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Economic Crisis? What About the Climate Crisis?

Saving our economy from collapse is important, but so should be saving our planet. If we can afford to invest $700 billion in the financial sector, then we can certainly spend as much, to create a new "green" revolution.
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Like many others who have voiced their opinions on this page, I have several misgivings about the $700 billion bailout plan that is being shoved down our throats by Congress and the Bush administration -- not the least of which is whether or not it will even prove effective at stemming the economic downturn. Set aside the moral hazard implications of the plan, and you're still left with what Nouriel Roubini, an economist whose pessimistic outlook on the economy has been consistently vindicated by events, calls a "disgrace":

Thus, the Treasury plan is a disgrace: a bailout of reckless bankers, lenders and investors that provides little direct debt relief to borrowers and financially stressed households and that will come at a very high cost to the US taxpayer. And the plan does nothing to resolve the severe stress in money markets and interbank markets that are now close to a systemic meltdown.

Now I'm no economist -- my understanding of economic theory can best be described as nebulous -- and I am aware that others whose views I hold in high regard, such as Brad DeLong and Paul Krugman, have come out in (very) tentative support of the plan (despite having their own deep misgivings), so I won't dwell on its merits.

What I do know, and understand, is that we risk tipping the planet into a perpetual state of runaway climate change if we continue not to act. Two discoveries have recently come to light suggesting that we may be on the verge on entering an unprecedented era of climate change: the release of millions of tons of methane from below the Arctic seabed and the sustained decrease in carbon dioxide uptake by terrestrial ecosystems following anomalously warm years.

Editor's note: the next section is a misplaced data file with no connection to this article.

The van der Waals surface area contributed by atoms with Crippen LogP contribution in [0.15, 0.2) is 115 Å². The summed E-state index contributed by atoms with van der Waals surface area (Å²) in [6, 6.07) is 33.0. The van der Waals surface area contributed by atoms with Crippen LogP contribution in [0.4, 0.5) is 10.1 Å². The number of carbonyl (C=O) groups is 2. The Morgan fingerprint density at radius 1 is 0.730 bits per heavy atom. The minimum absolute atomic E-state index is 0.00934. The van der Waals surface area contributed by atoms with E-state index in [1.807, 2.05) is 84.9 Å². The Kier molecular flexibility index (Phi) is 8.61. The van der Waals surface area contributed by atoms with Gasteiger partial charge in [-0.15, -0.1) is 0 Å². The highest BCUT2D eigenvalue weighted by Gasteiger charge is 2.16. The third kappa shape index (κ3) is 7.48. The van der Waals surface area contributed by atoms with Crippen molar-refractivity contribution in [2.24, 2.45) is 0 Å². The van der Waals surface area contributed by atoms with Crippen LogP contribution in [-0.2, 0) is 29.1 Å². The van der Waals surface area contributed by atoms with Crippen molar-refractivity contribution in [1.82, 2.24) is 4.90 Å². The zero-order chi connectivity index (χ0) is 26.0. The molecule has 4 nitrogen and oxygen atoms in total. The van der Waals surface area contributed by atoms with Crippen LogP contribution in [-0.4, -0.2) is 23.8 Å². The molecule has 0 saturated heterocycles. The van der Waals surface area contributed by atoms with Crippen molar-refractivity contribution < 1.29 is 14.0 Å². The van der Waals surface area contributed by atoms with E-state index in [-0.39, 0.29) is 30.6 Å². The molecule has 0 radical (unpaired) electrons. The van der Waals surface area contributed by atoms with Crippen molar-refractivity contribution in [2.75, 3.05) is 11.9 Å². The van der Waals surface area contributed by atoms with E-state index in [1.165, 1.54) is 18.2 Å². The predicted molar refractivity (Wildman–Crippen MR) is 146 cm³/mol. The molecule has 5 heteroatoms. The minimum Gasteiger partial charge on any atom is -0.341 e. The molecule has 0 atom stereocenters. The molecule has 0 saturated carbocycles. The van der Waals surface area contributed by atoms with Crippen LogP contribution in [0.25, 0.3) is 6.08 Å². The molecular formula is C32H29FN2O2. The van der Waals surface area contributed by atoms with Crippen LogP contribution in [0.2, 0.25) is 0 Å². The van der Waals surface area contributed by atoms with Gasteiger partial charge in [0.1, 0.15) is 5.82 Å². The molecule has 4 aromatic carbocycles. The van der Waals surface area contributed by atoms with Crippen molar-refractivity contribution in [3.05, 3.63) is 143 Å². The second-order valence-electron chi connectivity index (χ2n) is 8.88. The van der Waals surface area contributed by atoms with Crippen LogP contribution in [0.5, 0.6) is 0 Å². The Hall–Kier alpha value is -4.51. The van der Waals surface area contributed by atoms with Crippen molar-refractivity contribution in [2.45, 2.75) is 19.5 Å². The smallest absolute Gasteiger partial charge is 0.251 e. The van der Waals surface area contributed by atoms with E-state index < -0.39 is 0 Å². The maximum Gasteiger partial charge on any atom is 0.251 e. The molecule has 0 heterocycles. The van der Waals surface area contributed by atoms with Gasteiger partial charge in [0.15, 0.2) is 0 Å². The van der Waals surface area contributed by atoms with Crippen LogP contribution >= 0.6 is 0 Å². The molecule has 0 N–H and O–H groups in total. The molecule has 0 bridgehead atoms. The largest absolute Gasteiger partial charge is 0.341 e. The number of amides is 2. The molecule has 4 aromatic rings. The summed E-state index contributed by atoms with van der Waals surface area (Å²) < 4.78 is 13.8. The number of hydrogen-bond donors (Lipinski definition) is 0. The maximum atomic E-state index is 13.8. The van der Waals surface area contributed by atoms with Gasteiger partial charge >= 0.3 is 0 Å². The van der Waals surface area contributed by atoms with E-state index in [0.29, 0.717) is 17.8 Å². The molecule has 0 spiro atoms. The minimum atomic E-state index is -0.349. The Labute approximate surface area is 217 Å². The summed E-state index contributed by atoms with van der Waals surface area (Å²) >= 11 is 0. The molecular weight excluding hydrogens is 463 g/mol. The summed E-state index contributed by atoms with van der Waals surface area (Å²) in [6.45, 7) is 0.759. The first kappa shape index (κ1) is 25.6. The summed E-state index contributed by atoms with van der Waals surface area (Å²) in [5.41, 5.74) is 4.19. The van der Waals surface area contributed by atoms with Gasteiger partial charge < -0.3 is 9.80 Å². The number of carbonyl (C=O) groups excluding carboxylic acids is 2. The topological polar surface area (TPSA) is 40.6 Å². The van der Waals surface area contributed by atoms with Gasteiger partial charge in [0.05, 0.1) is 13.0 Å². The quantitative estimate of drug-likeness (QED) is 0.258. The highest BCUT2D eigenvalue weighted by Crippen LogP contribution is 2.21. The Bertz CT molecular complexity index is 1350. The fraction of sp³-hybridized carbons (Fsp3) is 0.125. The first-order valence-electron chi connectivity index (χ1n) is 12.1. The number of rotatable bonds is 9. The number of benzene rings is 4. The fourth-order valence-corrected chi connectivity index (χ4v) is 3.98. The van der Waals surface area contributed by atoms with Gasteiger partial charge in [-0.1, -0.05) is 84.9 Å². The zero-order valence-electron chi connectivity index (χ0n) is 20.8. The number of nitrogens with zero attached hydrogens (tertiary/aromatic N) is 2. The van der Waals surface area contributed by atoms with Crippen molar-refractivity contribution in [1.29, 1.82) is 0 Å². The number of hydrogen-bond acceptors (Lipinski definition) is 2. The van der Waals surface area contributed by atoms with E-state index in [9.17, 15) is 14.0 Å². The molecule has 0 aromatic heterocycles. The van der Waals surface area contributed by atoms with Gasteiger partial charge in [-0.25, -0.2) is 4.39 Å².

The preliminary findings about the potentially large-scale leakage of methane deposits from beneath the Arctic sea are extremely worrisome. Not only is methane about 20-23 times more potent a greenhouse gas than carbon dioxide, but its escape could precipitate a dangerous positive feedback loop -- a "carbon bomb" -- in which a warming climate causes, and is abetted by, the continuous melting of permafrost and release of ever more methane into the atmosphere.

Were we to create such a situation, it would become much more difficult to avert the worst of climate change. Scientists believe that the sudden release of methane in the past was responsible for causing prolonged periods of intense climate change and mass species extinctions.

The other discovery I mentioned, though perhaps less dramatic-sounding, is a critical one as well. It was the first study of its kind to definitively show that terrestrial ecosystems subjected to periods of abnormally high temperatures -- similar to those predicted to happen later this century by the Intergovernmental Panel on Climate Change (IPCC) -- responded by drastically reducing their carbon dioxide uptake, by up to two-thirds, for at least two years.

While it remains to be seen whether this effect applies uniformly to all plant species, it does suggest that science still has much to learn when it comes to climate-ecosystem interactions. What this means for us is that we can't just expect climate change to happen in a vacuum. Sure, we know that the ice caps are melting (and that they could be gone by century's end), that water shortages are on the rise and that species extinctions are likely to accelerate over the coming years. But there are many other things we don't quite understand, or that we take for granted, that could suddenly change -- to our detriment.

There are no easy solutions to this crisis. As our representatives did in trying to push for a bipartisan bailout plan, so must they come together to establish a set of forward-looking policies that mitigates the threat of climate change by ushering in a "clean energy revolution" and by divesting what Al Gore calls our "subprime carbon assets."

Saving our economy from collapse is important, but so should be saving our planet. If we can afford to invest $700 billion in our faltering financial sector, then we can certainly spend as much, if not more, to create a new "green" revolution.

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